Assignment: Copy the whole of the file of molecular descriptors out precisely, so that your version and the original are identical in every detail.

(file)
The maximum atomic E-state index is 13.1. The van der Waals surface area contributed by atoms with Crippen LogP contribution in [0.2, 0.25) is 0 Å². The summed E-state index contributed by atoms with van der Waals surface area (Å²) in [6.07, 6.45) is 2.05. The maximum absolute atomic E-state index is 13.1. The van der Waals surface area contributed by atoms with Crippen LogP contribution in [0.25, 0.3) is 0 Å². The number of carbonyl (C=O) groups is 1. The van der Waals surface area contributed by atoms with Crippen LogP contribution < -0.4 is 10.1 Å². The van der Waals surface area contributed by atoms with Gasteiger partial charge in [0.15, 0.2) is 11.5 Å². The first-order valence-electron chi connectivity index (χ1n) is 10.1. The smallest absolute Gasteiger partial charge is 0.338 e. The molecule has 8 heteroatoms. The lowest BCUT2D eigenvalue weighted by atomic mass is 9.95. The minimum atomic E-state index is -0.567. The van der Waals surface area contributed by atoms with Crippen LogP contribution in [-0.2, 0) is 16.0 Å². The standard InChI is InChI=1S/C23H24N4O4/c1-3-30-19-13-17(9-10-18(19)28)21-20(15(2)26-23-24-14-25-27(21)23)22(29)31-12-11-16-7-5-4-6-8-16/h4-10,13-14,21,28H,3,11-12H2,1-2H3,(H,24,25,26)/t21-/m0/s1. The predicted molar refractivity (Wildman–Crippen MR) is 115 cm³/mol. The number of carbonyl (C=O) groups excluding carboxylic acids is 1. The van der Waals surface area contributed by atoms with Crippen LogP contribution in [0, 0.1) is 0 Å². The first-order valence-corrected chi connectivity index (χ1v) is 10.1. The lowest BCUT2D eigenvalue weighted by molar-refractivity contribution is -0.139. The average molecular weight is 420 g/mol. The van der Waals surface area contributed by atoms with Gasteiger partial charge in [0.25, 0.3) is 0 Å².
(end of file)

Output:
The maximum atomic E-state index is 13.1. The van der Waals surface area contributed by atoms with Crippen LogP contribution in [0.2, 0.25) is 0 Å². The summed E-state index contributed by atoms with van der Waals surface area (Å²) in [6.07, 6.45) is 2.05. The maximum absolute atomic E-state index is 13.1. The van der Waals surface area contributed by atoms with Crippen LogP contribution in [0.25, 0.3) is 0 Å². The number of carbonyl (C=O) groups is 1. The van der Waals surface area contributed by atoms with Crippen LogP contribution < -0.4 is 10.1 Å². The van der Waals surface area contributed by atoms with Gasteiger partial charge in [0.15, 0.2) is 11.5 Å². The first-order valence-electron chi connectivity index (χ1n) is 10.1. The smallest absolute Gasteiger partial charge is 0.338 e. The molecule has 8 heteroatoms. The lowest BCUT2D eigenvalue weighted by atomic mass is 9.95. The minimum atomic E-state index is -0.567. The van der Waals surface area contributed by atoms with Crippen LogP contribution in [-0.2, 0) is 16.0 Å². The standard InChI is InChI=1S/C23H24N4O4/c1-3-30-19-13-17(9-10-18(19)28)21-20(15(2)26-23-24-14-25-27(21)23)22(29)31-12-11-16-7-5-4-6-8-16/h4-10,13-14,21,28H,3,11-12H2,1-2H3,(H,24,25,26)/t21-/m0/s1. The predicted molar refractivity (Wildman–Crippen MR) is 115 cm³/mol. The number of carbonyl (C=O) groups excluding carboxylic acids is 1. The van der Waals surface area contributed by atoms with Crippen LogP contribution in [0, 0.1) is 0 Å². The first-order valence-corrected chi connectivity index (χ1v) is 10.1. The lowest BCUT2D eigenvalue weighted by molar-refractivity contribution is -0.139. The average molecular weight is 420 g/mol. The van der Waals surface area contributed by atoms with Gasteiger partial charge in [0.25, 0.3) is 0 Å².